Wednesday, February 14, 2018

Pinker's new book promotes humanism

Harvard Jewish atheist psychologist Steven Pinker has a new book out about everything good can be credited to rationalist atheist Enlightenment thinkers a few centuries ago. They taught us that it is good to live in peace and harmony, and rescued us from the tyranny of narrow-minded Christians.

He writes a British summary:
The idea of a universal human nature brings us to a third theme, humanism. The thinkers of the Age of Reason and the Enlightenment saw an urgent need for a secular foundation for morality, because they were haunted by a historical memory of centuries of religious carnage: the Crusades, the Inquisition, witch-hunts, the European wars of religion.

They laid that foundation in what we now call humanism, which privileges the wellbeing of individual men, women, and children over the glory of the tribe, race, nation or religion. It is individuals, not groups, who are sentient – who feel pleasure and pain, fulfillment and anguish. Whether it is framed as the goal of providing the greatest happiness for the greatest number or as a categorical imperative to treat people as ends rather than means, it was the universal capacity of a person to suffer and flourish, they said, that called on our moral concern.

Fortunately, human nature prepares us to answer that call. That is because we are endowed with the sentiment of sympathy, which they also called benevolence, pity and commiseration. Given that we are equipped with the capacity to sympathise with others, nothing can prevent the circle of sympathy from expanding from the family and tribe to embrace all of humankind, particularly as reason goads us into realising that there can be nothing uniquely deserving about ourselves or any of the groups to which we belong. We are forced into cosmopolitanism: accepting our citizenship in the world.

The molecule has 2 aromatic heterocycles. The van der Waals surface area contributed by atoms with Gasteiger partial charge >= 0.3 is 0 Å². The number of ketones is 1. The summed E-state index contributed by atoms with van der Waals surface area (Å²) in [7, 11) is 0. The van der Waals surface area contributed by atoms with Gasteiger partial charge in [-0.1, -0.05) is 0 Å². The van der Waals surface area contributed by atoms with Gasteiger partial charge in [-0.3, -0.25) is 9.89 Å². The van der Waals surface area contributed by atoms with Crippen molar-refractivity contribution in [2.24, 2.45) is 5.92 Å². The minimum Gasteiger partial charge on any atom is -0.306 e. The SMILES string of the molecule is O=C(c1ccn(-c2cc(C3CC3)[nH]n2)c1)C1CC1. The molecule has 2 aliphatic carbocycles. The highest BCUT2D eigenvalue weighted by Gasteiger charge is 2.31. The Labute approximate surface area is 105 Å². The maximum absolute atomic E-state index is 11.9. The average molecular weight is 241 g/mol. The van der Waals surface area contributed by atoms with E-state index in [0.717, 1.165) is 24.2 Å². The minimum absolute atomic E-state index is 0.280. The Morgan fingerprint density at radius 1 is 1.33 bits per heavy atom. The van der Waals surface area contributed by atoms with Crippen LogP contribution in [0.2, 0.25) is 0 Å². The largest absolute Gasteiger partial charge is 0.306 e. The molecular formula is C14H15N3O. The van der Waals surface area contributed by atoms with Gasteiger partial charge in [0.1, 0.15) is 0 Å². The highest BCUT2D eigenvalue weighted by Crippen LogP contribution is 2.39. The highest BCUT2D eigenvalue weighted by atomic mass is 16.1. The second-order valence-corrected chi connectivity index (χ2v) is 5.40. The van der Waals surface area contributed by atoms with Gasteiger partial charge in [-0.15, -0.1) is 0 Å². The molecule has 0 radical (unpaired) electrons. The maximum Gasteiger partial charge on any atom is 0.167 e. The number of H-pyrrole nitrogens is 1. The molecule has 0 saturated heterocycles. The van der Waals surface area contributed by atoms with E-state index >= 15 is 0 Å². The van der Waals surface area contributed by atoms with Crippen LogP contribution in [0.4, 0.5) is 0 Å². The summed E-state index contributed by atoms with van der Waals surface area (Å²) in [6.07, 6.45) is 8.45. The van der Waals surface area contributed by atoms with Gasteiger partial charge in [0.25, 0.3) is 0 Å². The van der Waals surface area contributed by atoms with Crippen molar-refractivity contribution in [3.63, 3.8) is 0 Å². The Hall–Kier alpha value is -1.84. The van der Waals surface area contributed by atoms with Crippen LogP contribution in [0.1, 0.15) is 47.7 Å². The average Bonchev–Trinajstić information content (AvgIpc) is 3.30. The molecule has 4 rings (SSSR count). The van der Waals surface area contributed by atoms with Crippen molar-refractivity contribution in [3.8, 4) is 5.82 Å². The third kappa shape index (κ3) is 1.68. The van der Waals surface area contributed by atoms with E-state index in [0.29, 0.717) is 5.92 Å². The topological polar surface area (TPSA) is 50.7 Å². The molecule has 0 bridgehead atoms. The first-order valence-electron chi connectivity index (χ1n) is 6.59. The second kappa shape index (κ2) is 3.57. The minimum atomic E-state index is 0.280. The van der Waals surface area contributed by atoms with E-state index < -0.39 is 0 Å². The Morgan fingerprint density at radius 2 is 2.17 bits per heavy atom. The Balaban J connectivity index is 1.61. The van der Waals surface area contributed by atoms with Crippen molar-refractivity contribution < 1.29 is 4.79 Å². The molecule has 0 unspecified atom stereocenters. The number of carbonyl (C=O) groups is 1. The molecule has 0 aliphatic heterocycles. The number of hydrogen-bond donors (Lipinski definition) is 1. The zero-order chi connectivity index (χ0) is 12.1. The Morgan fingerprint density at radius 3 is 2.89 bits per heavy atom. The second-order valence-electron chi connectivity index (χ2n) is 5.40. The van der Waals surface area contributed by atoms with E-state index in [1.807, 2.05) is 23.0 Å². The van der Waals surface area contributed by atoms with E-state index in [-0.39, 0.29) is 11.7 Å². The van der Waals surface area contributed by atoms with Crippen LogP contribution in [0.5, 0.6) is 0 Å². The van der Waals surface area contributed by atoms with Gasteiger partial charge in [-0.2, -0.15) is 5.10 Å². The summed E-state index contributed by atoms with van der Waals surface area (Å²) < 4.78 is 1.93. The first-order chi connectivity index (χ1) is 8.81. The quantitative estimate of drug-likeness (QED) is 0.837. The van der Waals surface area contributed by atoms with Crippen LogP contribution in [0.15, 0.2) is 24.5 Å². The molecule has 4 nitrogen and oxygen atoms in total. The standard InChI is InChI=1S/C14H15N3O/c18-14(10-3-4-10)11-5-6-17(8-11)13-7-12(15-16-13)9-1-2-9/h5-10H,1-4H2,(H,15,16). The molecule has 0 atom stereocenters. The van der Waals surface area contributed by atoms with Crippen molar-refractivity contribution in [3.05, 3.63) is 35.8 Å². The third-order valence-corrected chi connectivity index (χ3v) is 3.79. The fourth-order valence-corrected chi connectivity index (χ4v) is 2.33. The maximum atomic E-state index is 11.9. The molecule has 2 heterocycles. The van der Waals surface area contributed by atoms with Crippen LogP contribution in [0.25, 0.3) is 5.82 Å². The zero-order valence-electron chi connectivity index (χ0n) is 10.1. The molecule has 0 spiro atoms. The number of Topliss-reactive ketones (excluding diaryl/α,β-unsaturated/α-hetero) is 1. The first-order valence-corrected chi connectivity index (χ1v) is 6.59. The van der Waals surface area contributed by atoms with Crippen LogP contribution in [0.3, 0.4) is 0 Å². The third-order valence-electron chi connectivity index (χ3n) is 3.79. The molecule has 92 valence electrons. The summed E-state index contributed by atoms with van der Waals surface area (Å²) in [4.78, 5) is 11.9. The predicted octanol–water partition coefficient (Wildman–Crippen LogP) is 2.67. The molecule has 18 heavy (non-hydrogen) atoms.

Also in the WSJ:
To what do we owe this progress? Does the universe contain a historical dialectic or arc bending toward justice? The answer is less mysterious: The Enlightenment is working. Our ancestors replaced dogma, tradition and authority with reason, debate and institutions of truth-seeking. They replaced superstition and magic with science. And they shifted their values from the glory of the tribe, nation, race, class or faith toward universal human flourishing.
So Pinker is a universalist egalitarian leftist who believes that he should sympathize with people on the other side of the world as much as his own family.

Pinker has no kids. He is married to a woman philosopher with no kids.

I am all for using reason and evidence, but this is kindergarten morality. Reason leads me to favor my family, tribe, and nation over others.

Even if you favor all those supposedly enlightened liberal values, most of the rest of the world does not. Helping the rest of the world means undermining those values.

Pinker complains about the Crusades, but he does not get to the heart of why the European Enlightenment was superior to what was happening in the Islamic world. An essential part was that the Christians were willing to fight wars to keep the Moslems out of Europe. That was far more important than the ramblings of those Jewish/Atheist thinkers that Pinker likes to cite.

He says that he favors a humanism that privileges individuals over groups, but has any great civilization ever been built with such thinking? Or without waging wars against enemies?

Bill Gates recommends Pinker's book. I haven't seen it. It probably has a lot of legitimate facts about how modern life is good, but his theorizing about causality is questionable.

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